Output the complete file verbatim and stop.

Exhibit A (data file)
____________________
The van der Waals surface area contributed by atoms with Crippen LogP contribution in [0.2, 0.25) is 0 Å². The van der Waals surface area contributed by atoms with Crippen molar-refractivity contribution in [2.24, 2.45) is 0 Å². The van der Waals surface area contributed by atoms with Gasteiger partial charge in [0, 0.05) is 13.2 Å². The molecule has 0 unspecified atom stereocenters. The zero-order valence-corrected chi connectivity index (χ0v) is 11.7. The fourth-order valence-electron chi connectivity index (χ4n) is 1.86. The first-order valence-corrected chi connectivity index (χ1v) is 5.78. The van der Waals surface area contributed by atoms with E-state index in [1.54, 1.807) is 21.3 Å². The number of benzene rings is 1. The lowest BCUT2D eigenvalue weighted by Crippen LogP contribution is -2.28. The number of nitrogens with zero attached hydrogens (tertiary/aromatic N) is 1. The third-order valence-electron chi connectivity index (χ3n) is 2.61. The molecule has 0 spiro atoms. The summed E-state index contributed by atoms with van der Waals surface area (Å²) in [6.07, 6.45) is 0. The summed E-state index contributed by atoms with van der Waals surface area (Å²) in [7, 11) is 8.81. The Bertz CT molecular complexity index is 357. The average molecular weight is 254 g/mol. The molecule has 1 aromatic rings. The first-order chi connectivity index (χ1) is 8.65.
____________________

The van der Waals surface area contributed by atoms with Crippen LogP contribution in [0.2, 0.25) is 0 Å². The van der Waals surface area contributed by atoms with Crippen molar-refractivity contribution in [2.24, 2.45) is 0 Å². The van der Waals surface area contributed by atoms with Gasteiger partial charge in [0, 0.05) is 13.2 Å². The molecule has 0 unspecified atom stereocenters. The zero-order valence-corrected chi connectivity index (χ0v) is 11.7. The fourth-order valence-electron chi connectivity index (χ4n) is 1.86. The first-order valence-corrected chi connectivity index (χ1v) is 5.78. The van der Waals surface area contributed by atoms with E-state index in [1.54, 1.807) is 21.3 Å². The number of benzene rings is 1. The lowest BCUT2D eigenvalue weighted by Crippen LogP contribution is -2.28. The number of nitrogens with zero attached hydrogens (tertiary/aromatic N) is 1. The third-order valence-electron chi connectivity index (χ3n) is 2.61. The molecule has 0 spiro atoms. The summed E-state index contributed by atoms with van der Waals surface area (Å²) in [6.07, 6.45) is 0. The summed E-state index contributed by atoms with van der Waals surface area (Å²) in [7, 11) is 8.81. The Bertz CT molecular complexity index is 357. The average molecular weight is 254 g/mol. The molecule has 1 aromatic rings. The first-order chi connectivity index (χ1) is 8.65.